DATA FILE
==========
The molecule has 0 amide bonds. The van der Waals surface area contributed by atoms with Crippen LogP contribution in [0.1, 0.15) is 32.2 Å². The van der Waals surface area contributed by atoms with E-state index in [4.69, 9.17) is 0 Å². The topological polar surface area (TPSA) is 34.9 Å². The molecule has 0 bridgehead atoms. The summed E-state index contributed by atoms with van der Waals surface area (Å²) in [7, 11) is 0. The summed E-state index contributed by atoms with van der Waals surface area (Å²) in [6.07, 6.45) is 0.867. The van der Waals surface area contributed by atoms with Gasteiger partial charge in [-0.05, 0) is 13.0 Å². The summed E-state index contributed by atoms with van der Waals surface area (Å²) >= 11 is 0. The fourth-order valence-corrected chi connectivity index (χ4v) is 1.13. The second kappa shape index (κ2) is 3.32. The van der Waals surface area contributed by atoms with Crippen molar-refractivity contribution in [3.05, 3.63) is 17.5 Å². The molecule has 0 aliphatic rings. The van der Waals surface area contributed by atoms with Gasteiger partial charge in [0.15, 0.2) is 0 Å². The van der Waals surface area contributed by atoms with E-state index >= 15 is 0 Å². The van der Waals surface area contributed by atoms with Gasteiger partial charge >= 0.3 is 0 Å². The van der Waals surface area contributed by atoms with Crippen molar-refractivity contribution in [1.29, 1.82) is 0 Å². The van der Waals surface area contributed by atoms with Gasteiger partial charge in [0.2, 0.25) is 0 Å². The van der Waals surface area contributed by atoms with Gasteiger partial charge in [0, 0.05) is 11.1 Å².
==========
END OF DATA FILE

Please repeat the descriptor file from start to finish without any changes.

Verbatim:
The molecule has 0 amide bonds. The van der Waals surface area contributed by atoms with Crippen LogP contribution in [0.1, 0.15) is 32.2 Å². The van der Waals surface area contributed by atoms with E-state index in [4.69, 9.17) is 0 Å². The topological polar surface area (TPSA) is 34.9 Å². The molecule has 0 bridgehead atoms. The summed E-state index contributed by atoms with van der Waals surface area (Å²) in [7, 11) is 0. The summed E-state index contributed by atoms with van der Waals surface area (Å²) in [6.07, 6.45) is 0.867. The van der Waals surface area contributed by atoms with Gasteiger partial charge in [-0.05, 0) is 13.0 Å². The summed E-state index contributed by atoms with van der Waals surface area (Å²) >= 11 is 0. The fourth-order valence-corrected chi connectivity index (χ4v) is 1.13. The second kappa shape index (κ2) is 3.32. The van der Waals surface area contributed by atoms with Crippen molar-refractivity contribution in [3.05, 3.63) is 17.5 Å². The molecule has 0 aliphatic rings. The van der Waals surface area contributed by atoms with Gasteiger partial charge in [0.15, 0.2) is 0 Å². The van der Waals surface area contributed by atoms with E-state index >= 15 is 0 Å². The van der Waals surface area contributed by atoms with Gasteiger partial charge >= 0.3 is 0 Å². The van der Waals surface area contributed by atoms with Crippen molar-refractivity contribution in [1.29, 1.82) is 0 Å². The van der Waals surface area contributed by atoms with Gasteiger partial charge in [0.2, 0.25) is 0 Å². The van der Waals surface area contributed by atoms with Gasteiger partial charge in [0, 0.05) is 11.1 Å².